HOLBROOK—The jury trial on four sex-related charges against Joseph “Joey” Fish has now been set for June 25. The trial was delayed last month in the Navajo County Superior Court because the court did not have enough jurors.
Fish 19, of Taylor, has had a number of cases in the news. The case going to trial on June 25 started with a grand jury indictment dated November 28, 2107, for two charges of sexual abuse, Class 5 felonies and two counts of kidnapping (restraining someone intending to “inflict a sexual offense”) Class 2 felonies. As previously reported, the charges rise from events in November 2017 in the locker room of Snowflake High School where Fish allegedly held down the underage victim (15 years-old or older) and tried to kiss the victim and reportedly put his hand either over the victim’ s clothed groin area or tried to put his hand inside the victim’s pants.
The parties are gearing up for the fight. In a pretrial ruling, according to court records, the judge allowed the defense to put on what is called character evidence showing that Fish had a character trait of “roughousing/horseplay/goofing off,” and Fish’s defense attorney of record Bruce S. Griffen has disclosed their intent to show the jury that Fish was “not motivated by a sexual interest” and that he is not “sexually aberrant.”
But the prosecutor struck back, arguing that if the defense is allowed to do that as part of its case, then the state has a right to refute it. Prosecutor Robert F. Edwards, in a motion filed last month, asked the court to allow a witness to testify that “on a number of occasions, he saw Fish punch and flick other males in the genitals” and that on a number of occasions, “Fish walked up to random male students at the school, grabbed them, and kissed them.” The witness claims that he also saw that Fish “kissed members of the football team on the neck, causing most of the recipients of his kisses to push him away,” according to Edwards’ motion.
Judge Nielson heard arguments on the prosecutor’s motion on April 23 and ruled that he will consider these issues as they come up in trial. The judge also ordered that 200 potential jurors be summoned.
The prosecutor wants more potential jurors and filed a motion for 200 more to be summoned for Fish’s trial. Edwards recited three past cases in which a paltry number had shown up even though 200 summonses had been issued in those three cases. For example, the prosecutor noted that only 25 out of 200 showed up for Fish’s trial last month — thus the delay. But Nielson said no, that the 200 potential jurors set to be summoned for June 25 should be enough.
In another legal tangle for Fish, the Independent has previously reported that a grand jury indicted him on four charges of aggravated assault (Class 3 felonies) for allegedly rolling rocks down on some young party-goers near Five Mile Draw north of Snowflake in November, 2017. That case was set for a jury trial on June 11, 2018, but about one week before the trial, a grand jury had come up with four new charges against Fish, alleging that because some of the youth in the Five Mile Draw incident were minors, that Fish also committed four counts of child abuse by allegedly rolling rocks down on them.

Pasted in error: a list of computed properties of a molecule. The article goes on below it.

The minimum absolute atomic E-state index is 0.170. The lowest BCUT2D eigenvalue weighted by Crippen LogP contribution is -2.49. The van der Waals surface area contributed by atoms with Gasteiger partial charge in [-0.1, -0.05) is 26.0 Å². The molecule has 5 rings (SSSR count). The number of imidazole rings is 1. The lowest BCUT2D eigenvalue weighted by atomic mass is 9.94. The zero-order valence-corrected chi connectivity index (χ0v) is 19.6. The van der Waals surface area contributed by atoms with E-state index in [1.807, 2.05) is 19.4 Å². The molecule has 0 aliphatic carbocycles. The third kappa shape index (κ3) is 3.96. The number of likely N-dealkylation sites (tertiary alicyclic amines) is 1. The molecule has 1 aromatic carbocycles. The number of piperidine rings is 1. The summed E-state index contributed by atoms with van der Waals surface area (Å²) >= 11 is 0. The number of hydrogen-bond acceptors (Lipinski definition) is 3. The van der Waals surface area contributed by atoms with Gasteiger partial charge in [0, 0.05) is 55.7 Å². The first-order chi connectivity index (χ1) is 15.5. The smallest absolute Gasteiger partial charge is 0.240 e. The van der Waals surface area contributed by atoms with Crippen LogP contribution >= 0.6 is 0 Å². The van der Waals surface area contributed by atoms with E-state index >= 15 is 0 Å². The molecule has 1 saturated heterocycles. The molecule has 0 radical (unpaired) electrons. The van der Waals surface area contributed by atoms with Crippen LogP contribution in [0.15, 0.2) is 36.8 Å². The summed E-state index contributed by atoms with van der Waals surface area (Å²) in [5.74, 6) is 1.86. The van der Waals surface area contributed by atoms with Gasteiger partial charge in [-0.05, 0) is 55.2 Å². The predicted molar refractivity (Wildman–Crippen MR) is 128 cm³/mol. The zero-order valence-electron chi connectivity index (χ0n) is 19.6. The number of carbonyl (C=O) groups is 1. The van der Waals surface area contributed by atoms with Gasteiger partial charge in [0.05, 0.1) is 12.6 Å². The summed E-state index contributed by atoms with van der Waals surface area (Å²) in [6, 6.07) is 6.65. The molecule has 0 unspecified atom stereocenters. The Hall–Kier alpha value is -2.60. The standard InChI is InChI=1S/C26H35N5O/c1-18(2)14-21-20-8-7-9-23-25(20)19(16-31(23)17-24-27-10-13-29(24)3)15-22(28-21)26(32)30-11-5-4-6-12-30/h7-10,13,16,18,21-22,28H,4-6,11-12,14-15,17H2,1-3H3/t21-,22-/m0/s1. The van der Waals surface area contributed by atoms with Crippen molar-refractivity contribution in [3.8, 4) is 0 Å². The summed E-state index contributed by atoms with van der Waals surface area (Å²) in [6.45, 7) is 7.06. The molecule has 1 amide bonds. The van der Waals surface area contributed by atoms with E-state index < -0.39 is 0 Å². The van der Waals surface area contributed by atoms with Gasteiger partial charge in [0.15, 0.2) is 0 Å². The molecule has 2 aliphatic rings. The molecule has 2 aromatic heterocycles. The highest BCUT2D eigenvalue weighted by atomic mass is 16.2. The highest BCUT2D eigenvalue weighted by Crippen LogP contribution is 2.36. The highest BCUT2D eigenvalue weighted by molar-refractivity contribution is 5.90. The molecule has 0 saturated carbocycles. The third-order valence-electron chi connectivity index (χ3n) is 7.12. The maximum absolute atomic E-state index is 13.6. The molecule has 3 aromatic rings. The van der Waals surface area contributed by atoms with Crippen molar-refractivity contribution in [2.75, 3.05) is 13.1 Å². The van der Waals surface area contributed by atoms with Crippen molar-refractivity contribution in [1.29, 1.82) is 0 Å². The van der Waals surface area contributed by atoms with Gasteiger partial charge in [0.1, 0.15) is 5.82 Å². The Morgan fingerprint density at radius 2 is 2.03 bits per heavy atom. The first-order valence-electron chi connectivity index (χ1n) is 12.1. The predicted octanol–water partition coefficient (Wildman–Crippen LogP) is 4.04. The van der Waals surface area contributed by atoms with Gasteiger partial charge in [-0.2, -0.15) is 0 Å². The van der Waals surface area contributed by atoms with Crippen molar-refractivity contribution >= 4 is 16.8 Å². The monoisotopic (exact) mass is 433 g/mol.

Prosecutors then asked the court to consolidate the child abuse charges with the aggravated assault charges already set to go to trial merely one week away. The judge said no to consolidation, citing the fact that the defense hadn’t even had the time to look into the grand jury proceedings, a common first step in defending an indictment.
So the jury trial on the four aggravated assault charges started up on July 16, 2018. After four days, thirteen witnesses and forty exhibits, and after the prosecutor had rested the state’s case, the defense asked Judge Ralph Hatch to “direct a verdict” of not guilty under Rule 20 of the Arizona Rules of Criminal Procedure. That rule requires a judge to take the case away from the jury and enter a judgment of not guilty if there is no “substantial evidence to support the charges.” Even after viewing the evidence “in a light most favorable to the state,” as Rule 20 requires, Judge Hatch did indeed direct a verdict of not guilty and that ended the aggravated assault charges.
Hatch didn’t dismiss the case; he entered a judgment of not guilty.
It is said that a judge sits as the “thirteenth juror’” because Rule 20 (not a law, but a procedure promulgated by the Arizona Supreme Court) requires a judge to take that role. It’s a type of check and balance in the unique separation of powers structure of American government.
In any event, the aggravated assault case against Fish is dead as doornail, and not coming back because of the constitutional right against double jeopardy.
However, that state still has the four new child abuse charges based on the same alleged conduct by Fish. In a post-trial hearing, the defense told Judge Nielson that those charges must be dismissed, too, as a violation of double jeopardy. Nielson, in a scholarly analysis of the law, denied the motion. Sure, the parties are the same (The State of Arizona and Fish) but the charges are different, so the law says the state can proceed, he ruled. When the child abuse case might land in court isn’t yet clear.